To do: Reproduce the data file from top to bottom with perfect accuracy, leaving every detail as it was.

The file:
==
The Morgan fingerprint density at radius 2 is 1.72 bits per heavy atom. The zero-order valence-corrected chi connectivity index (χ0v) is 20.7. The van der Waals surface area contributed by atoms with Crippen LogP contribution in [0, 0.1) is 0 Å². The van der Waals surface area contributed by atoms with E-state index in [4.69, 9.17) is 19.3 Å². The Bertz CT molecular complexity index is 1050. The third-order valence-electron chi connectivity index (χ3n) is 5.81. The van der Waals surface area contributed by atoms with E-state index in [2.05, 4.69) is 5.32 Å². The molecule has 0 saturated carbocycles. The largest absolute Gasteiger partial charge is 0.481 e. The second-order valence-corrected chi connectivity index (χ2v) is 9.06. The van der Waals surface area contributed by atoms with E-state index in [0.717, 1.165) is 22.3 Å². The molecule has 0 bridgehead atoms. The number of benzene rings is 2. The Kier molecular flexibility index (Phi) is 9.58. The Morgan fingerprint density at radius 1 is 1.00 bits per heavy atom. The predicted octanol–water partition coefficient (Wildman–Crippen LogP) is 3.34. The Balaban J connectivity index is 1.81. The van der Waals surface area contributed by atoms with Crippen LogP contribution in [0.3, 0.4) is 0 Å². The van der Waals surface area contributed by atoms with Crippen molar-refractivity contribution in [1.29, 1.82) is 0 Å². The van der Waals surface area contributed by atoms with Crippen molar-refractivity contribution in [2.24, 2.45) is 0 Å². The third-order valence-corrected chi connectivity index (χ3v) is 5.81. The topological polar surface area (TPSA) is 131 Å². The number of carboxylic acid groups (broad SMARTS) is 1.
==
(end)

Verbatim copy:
The Morgan fingerprint density at radius 2 is 1.72 bits per heavy atom. The zero-order valence-corrected chi connectivity index (χ0v) is 20.7. The van der Waals surface area contributed by atoms with Crippen LogP contribution in [0, 0.1) is 0 Å². The van der Waals surface area contributed by atoms with E-state index in [4.69, 9.17) is 19.3 Å². The Bertz CT molecular complexity index is 1050. The third-order valence-electron chi connectivity index (χ3n) is 5.81. The van der Waals surface area contributed by atoms with E-state index in [2.05, 4.69) is 5.32 Å². The molecule has 0 saturated carbocycles. The largest absolute Gasteiger partial charge is 0.481 e. The second-order valence-corrected chi connectivity index (χ2v) is 9.06. The van der Waals surface area contributed by atoms with E-state index in [0.717, 1.165) is 22.3 Å². The molecule has 0 bridgehead atoms. The number of benzene rings is 2. The Kier molecular flexibility index (Phi) is 9.58. The Morgan fingerprint density at radius 1 is 1.00 bits per heavy atom. The predicted octanol–water partition coefficient (Wildman–Crippen LogP) is 3.34. The Balaban J connectivity index is 1.81. The van der Waals surface area contributed by atoms with Crippen LogP contribution in [0.3, 0.4) is 0 Å². The van der Waals surface area contributed by atoms with Crippen molar-refractivity contribution in [1.29, 1.82) is 0 Å². The van der Waals surface area contributed by atoms with Crippen molar-refractivity contribution in [2.24, 2.45) is 0 Å². The third-order valence-corrected chi connectivity index (χ3v) is 5.81. The topological polar surface area (TPSA) is 131 Å². The number of carboxylic acid groups (broad SMARTS) is 1.